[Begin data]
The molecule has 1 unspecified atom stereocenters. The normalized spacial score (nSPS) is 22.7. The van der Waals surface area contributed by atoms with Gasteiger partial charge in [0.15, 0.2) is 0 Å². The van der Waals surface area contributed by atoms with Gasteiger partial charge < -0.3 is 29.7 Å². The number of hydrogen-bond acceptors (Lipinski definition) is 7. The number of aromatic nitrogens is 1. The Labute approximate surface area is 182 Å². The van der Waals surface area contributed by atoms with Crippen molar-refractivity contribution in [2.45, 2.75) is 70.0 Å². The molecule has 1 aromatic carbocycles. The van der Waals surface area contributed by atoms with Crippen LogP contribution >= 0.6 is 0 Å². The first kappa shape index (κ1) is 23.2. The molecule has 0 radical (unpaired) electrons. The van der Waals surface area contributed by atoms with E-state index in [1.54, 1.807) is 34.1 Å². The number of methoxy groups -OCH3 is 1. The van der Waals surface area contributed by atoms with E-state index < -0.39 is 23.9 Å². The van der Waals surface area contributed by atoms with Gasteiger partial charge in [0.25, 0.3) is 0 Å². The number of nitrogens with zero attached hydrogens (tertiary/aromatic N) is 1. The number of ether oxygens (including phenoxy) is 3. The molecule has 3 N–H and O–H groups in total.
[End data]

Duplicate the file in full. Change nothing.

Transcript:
The molecule has 1 unspecified atom stereocenters. The normalized spacial score (nSPS) is 22.7. The van der Waals surface area contributed by atoms with Gasteiger partial charge in [0.15, 0.2) is 0 Å². The van der Waals surface area contributed by atoms with Gasteiger partial charge < -0.3 is 29.7 Å². The number of hydrogen-bond acceptors (Lipinski definition) is 7. The number of aromatic nitrogens is 1. The Labute approximate surface area is 182 Å². The van der Waals surface area contributed by atoms with Crippen molar-refractivity contribution in [2.45, 2.75) is 70.0 Å². The molecule has 1 aromatic carbocycles. The van der Waals surface area contributed by atoms with Crippen LogP contribution >= 0.6 is 0 Å². The first kappa shape index (κ1) is 23.2. The molecule has 0 radical (unpaired) electrons. The van der Waals surface area contributed by atoms with E-state index in [1.54, 1.807) is 34.1 Å². The number of methoxy groups -OCH3 is 1. The van der Waals surface area contributed by atoms with E-state index < -0.39 is 23.9 Å². The van der Waals surface area contributed by atoms with Gasteiger partial charge in [0.25, 0.3) is 0 Å². The number of nitrogens with zero attached hydrogens (tertiary/aromatic N) is 1. The number of ether oxygens (including phenoxy) is 3. The molecule has 3 N–H and O–H groups in total.